As a 40-something empty nester, McNee said she has embraced technology and looks forward to meeting and connecting with people she has met through her cyberspace world.
Puppetry artist goes global
Johanna Marvel, a 2001 graduate of The Community School, is a Wood River Valley native who has taken her passion as a theater and puppetry artist global. Marvel's interest in puppetry has led her to Spain and Ecuador.
Marvel first went to Barcelona, Spain, for her senior project on puppetry artists. Marvel continued theater studies at Grinnell College in Iowa, where she graduated in 2005 with a double major in theater and Spanish.
Marvel followed her passion for theater and studied at the National Theatre Institute in Waterford, Conn. She also went to St. Petersburg, Russia, to study through one of the institute's programs.
"I learned straight theater in college," she said. "This program was more physical theater combining puppetry."
Based on her experience at the National Institute Theatre, Marvel performed in the two-woman show "By2" with Donna Sellinger, which toured internationally and was performed at the nexStage Theatre in Ketchum. The show featured six to eight stories, written by Marvel and Sellinger, and was told with a wide variety of rhetorical tools and perspective changes.
Marvel's wanderlust for physical theater continued and led her to make a trip to Ecuador, where she performed street acrobatics based on a Russian style of movement.
"I built in other stuff and had comic and serious roles," she said. "My partner and I would do tricks on the streets. People would see us a few times in a row and try and track us down as we would move through town."
Marvel continued her theater experiences in London where she worked with her brother, Adam, on his own show, "Zenzi Zenzi: The Pursuit." The show was also performed at the nexStage Theatre in Ketchum.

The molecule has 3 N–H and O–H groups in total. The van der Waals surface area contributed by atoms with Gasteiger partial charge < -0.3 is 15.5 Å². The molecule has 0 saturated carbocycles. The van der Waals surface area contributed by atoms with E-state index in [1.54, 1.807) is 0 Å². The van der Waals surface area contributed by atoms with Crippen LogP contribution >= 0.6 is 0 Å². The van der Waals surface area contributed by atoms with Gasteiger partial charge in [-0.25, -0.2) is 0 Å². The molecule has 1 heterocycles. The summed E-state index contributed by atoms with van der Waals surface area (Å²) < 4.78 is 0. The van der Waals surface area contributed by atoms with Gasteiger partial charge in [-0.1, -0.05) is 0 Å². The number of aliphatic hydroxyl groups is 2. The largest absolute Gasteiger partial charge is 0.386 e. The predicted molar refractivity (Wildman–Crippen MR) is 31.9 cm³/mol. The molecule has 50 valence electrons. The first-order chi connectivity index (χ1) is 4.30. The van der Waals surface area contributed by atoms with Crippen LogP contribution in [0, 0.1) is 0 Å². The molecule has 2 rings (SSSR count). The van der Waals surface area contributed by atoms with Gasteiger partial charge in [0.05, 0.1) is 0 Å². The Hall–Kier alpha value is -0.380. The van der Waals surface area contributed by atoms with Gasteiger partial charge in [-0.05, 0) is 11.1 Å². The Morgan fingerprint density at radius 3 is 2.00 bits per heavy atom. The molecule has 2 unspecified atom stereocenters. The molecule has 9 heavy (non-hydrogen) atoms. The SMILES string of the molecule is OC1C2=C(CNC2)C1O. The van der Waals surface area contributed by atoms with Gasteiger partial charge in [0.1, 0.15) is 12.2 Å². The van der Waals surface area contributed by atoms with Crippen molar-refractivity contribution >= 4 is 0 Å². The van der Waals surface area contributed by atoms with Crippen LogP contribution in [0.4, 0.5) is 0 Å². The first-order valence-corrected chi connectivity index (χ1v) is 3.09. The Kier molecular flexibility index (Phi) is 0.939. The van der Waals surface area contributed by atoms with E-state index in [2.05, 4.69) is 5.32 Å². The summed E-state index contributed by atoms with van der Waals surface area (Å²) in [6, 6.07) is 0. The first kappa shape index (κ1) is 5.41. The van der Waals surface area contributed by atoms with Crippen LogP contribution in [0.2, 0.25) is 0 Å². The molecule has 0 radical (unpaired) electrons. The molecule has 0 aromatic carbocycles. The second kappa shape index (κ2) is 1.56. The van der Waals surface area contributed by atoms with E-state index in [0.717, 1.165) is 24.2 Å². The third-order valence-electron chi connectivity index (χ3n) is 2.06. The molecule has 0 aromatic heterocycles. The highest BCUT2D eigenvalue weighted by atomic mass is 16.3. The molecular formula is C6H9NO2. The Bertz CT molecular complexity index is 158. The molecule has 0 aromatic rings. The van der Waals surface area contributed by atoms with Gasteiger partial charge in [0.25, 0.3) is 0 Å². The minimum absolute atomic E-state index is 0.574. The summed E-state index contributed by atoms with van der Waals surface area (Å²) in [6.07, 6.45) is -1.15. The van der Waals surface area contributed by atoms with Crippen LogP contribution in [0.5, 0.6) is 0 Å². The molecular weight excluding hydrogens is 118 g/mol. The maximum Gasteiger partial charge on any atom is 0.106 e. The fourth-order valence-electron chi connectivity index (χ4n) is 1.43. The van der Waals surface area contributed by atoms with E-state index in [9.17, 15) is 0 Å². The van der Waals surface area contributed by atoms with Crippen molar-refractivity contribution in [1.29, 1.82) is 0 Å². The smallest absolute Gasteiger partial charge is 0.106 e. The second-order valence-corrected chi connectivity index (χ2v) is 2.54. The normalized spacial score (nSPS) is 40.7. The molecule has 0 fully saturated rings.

She said she loves theater because it can make a room full of people experience something together.
"Theater is capable of overcoming and dealing with language barriers," Marvel said. "Getting meaning out of physical movement and sounds involves all the senses."
After some time spent studying with Chicago's famous Second City comedy group, she went back to Barcelona, where she is ensconced with a variety of theater activities creating her own work and teaching.
"I am doing my own show, which I wrote," Marvel said. "It is physical and acrobatic with a balance of absurdity and comedy."
At 27, Marvel said in order to do her theater work, she has also started another business in Barcelona: guiding walking "food tours" around the city. She and writer Joey Littenberg started thebarcelonataste.com, which takes people around the city to visit neighborhoods where many restaurants don't have menus because they are family-run businesses. Littenberg publishes a bi-monthly cultural newspaper and as works with Marvel on theater projects.
"It is helping to fund our passion," she said. "The goal is to do two and half hour tours in the evenings so we can work on our projects during the day.